By Janet Kubat Willette
ST. PAUL — Gov. Tim Pawlenty signed Green Acres legislation on April 3.
The legislation makes changes to changes put into effect last year.
The Minnesota Senate passed the bill 59-5 on April 1 and the House passed the bill 130-3 on March 30.
Lawmakers last year approved changes to Green Acres, a tax equalization program adopted by the Legislature in 1967. The changes set off a firestorm of controversy and 18 bills dealing with Green Acres were introduced by representatives this year.
Farmers who testified in House and Senate hearings on Green Acres asked for a repeal of the changes, but there weren’t enough votes on the floor of either chamber.
The Senate did not debate the bill before passing it, but the House debated the bill, HF392, for nearly two hours before final passage.
"I think we do have a good compromise here," said Rep. Paul Marquart, DFL-Dilworth, who chairs the House property taxes subcommittee. "We think this addresses the three main issues that came about … that’s dealing with the grandfather, the payback and the transfer."
The rules for 2a land stay the same as before the changes were passed, Marquart said. That is 60 percent of all land enrolled in Green Acres.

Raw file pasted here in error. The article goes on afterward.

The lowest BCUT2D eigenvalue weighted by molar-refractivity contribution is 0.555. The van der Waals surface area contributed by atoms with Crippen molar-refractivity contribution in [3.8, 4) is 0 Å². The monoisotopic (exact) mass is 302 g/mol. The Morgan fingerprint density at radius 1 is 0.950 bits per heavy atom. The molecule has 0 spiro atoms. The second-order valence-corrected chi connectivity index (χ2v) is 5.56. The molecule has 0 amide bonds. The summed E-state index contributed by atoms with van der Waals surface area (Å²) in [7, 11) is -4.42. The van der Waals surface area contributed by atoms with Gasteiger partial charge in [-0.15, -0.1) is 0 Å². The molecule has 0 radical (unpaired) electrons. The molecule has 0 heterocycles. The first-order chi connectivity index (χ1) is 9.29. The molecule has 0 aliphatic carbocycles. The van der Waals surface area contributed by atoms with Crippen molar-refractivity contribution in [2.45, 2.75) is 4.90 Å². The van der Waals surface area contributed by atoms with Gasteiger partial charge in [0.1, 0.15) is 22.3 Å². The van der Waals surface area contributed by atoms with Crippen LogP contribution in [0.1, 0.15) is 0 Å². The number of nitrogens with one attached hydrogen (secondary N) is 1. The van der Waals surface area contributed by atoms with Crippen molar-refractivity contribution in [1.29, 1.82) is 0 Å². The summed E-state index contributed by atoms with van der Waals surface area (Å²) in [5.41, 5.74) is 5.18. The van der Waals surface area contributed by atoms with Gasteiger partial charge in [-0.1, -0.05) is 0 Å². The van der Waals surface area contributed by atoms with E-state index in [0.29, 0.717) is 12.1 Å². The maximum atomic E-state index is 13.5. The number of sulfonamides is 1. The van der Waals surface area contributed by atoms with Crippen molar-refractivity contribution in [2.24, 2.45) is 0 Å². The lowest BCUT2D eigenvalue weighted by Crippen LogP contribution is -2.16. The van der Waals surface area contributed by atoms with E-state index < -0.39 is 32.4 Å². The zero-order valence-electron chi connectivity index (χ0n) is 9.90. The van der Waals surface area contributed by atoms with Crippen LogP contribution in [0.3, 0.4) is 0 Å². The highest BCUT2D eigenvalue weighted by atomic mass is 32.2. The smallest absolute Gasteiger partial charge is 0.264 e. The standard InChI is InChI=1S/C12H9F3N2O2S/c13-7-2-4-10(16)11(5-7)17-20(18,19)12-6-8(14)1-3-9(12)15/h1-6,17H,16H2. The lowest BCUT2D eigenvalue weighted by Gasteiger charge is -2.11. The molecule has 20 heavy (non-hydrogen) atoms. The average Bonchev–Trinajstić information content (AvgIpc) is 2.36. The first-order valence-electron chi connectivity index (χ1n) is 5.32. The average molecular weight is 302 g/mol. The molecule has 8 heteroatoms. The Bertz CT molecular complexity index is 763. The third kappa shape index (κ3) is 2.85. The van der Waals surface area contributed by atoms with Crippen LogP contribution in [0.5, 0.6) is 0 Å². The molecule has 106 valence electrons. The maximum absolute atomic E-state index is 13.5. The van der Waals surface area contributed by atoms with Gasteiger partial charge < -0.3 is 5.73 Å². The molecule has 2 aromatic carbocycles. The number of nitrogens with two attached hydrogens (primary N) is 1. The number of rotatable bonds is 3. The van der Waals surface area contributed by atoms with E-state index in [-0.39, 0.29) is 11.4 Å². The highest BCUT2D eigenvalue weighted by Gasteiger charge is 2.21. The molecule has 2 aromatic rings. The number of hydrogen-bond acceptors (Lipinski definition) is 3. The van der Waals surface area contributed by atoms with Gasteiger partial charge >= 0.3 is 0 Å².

Land enrolled in the Conservation Reserve Program qualifies if it was in agricultural use before it was enrolled and land enrolled in Reinvest in Minnesota qualifies if it isn’t subject to a perpetual easement.
Class 2a land must also include land that is impractical for the assessor to separate and includes such things as ravines, rock piles and wooded wind shelters.
A new category, the rural preserve property tax program, is created for class 2b land or rural vacant land.
A conservation management plan must be written for this land and the land enrolled in the program for a minimum of 10 years. The covenant stays with the land, not the owner. It is filed at the county recorder’s office.
"I consider this a floor of reform on Green Acres, not a ceiling," said House Minority Leader Marty Siefert, R-Marshall, during the House debate. "This is a first step of where we need to be going, not an end point of where we need to be going."
Rep. Rob Eastlund, R-Isanti, said he was disappointed in the legislation.
"Members, we never established a House position," Eastlund said. "We simply ran it through an endless number of committee hearings, never brought it to the House floor, never established a debate and had a House position and yet we went through conference committee and took what the Senate brought and modified it a little bit to bring it back and say we have a wonderful deal."
The bill does offer improvement, but also a lot of work for counties. It’s an unfunded mandate on counties, he said.
Rep. Tim Faust, DFL-Hinckley, said he liked his bill much more than the conference report, but he would support it.
"At the end of the day it does accomplish and fix all the problems I heard about from my constituents and so even though it isn’t perfect, it’s a compromise and it does do what we need to get done so I will support this bill," he said.